We have a good number of classic boats in the Chesapeake Bay area. This racer is a Switzer Craft Shooting Star. Amazingly, this 16-foot boat with all its curves and tall fins is built from molded plywood. The design was so sleek—complete with high fins and twin bubble windshields—and so ahead of its time that it inspired the “Batboat” in the Batman TV series.
It took a woodworking artist to not only build this boat but also restore it. The Switzer family had her completely restored between 2000 to 2003 by the local builder that actually hand-crafted this boat nearly 50 years earlier! Finishing touches during this restoration process included its wood, paint, chrome, and hardware.
This black and white racer with red and white vinyl upholstery is powered by a fully rebuilt 40-hp Mercury Mark 55E. Since the restoration, the boat has only been in the water once for test purposes. It has been displayed on land ever since.
Switzer Craft was started in the basement of the Switzer’s Chicago home in 1946. Dave Switzer created a sailboat, but unfortunately it didn’t work well because it couldn’t sail upwind.
When Dave was drafted into World War II, he left the sailboat behind with his younger brother, Bob, who didn’t want a sailboat at all. Bob was all about speed. He wanted a motorboat. Bob had a problem though because he didn’t even own a boat motor.
Determined to save up and buy himself a motor, Bob took on a second job at a butcher shop, where he made $7 a week. After six months he took the $60 he saved, visited Chicago boat dealers one Saturday and found a 1934 Evinrude 5.4 motor for $50. Bob bought the motor and wrote a letter to his brother asking if he could turn Dave’s sailboat into a motorboat.
With Dave’s permission and the help of their father, Russell Switzer, Bob built his first motorboat. Unfortunately, his boat wasn’t as smooth on the water as he hoped it would be.
While in Hawaii waiting to return home from the war, Dave sent Bob and Russell a 13-inch scale model mahogany carving of a speedboat.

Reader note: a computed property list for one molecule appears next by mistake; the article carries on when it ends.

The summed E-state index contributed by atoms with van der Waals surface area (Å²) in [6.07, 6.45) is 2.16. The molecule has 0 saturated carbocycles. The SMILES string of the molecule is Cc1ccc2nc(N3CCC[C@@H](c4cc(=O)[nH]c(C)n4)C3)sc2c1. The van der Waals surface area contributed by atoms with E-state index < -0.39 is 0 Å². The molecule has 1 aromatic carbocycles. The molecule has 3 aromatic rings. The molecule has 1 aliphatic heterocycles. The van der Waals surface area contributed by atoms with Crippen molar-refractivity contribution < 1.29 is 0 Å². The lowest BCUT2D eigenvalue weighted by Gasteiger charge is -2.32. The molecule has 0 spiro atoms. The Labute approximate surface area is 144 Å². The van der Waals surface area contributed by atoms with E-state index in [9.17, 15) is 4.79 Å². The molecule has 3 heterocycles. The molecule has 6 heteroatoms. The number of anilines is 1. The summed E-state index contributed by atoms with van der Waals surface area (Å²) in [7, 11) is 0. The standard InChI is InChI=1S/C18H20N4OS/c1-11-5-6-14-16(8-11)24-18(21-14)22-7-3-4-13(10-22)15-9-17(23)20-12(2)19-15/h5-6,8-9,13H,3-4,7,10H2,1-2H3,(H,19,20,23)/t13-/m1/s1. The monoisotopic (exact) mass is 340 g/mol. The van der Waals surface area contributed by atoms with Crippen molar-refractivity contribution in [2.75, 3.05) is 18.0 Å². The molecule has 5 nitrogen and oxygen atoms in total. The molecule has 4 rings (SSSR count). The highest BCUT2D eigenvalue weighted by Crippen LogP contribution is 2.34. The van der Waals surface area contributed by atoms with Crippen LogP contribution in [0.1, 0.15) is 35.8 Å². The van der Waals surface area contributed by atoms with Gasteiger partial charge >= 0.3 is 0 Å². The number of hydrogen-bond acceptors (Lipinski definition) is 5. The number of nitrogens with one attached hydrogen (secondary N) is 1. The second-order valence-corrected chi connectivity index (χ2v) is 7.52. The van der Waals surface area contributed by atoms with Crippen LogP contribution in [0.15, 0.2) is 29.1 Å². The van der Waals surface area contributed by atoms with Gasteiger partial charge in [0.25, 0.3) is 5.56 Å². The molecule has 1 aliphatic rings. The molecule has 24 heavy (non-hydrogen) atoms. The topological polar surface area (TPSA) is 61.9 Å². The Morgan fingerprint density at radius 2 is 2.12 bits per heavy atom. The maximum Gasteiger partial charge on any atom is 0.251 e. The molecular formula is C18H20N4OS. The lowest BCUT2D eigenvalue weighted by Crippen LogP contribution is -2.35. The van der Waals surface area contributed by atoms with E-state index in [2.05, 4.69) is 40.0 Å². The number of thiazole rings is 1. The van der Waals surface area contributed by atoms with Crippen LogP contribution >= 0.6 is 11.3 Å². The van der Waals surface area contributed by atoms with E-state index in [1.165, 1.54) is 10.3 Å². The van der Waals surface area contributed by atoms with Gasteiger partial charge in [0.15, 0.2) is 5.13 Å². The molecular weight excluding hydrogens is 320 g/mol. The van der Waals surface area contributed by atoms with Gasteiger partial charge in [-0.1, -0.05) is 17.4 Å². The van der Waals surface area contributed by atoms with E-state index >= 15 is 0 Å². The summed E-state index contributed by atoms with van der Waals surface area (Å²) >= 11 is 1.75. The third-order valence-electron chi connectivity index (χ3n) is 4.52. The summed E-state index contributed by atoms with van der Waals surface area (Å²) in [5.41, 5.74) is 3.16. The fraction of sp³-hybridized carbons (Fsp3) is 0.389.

Russell decided to surprise Dave by actually building his version of the motorboat. Russell was more of a mechanic than a wood worker, so it was shoddy craftsmanship. When Dave saw the boat his father and brother had created, Dave said he would have built it differently. Russell then told him, “If you’re so smart, then why don’t you build a boat!” And that’s how Switzer Craft began!
Sifting through and experimenting with decades of ingenious designs, Bob and Dave Switzer created many cornerstones of today’s high performance boat designs. Dave, the quiet genius, and Bob, the enthusiastic racer/promoter, did more with less than you can imagine, standing the boating world on its collective ear repeatedly.
After the war the Switzers got serious and built custom wood racing runabouts for the burgeoning stock outboard classes in the 50s. Their early success gave them the impetus to build larger pleasure designs all bearing Dave Switzer’s often quirky vision. The models ranged from sleek runabouts with 50s-style tail fins, to larger cabin cruisers and fishing boats.
In those days travel and delivery costs kept the majority of boat sales in the Midwest and isolated dealer-centric pockets elsewhere across the country. That’s why it was so rare to find this boat on the East Coast.
Today Bob Boardman is the owner of this classic Switzer and a member of the ACBS Chesapeake Bay Chapter. He loves the chapter and attends many of its events. Among his several classic boats Bob also owns a Chris-Craft Cobra, which is an outstanding craft. I have seen this Cobra Chris-Craft in the water underway at the Chesapeake City, MD, ACBS event.
Enjoy the abundance of these special boats during this classic boating season and all the events up and down the East Coast. Go for a special cruise or attend a classic boat show.
By Chris “Seabuddy” Brown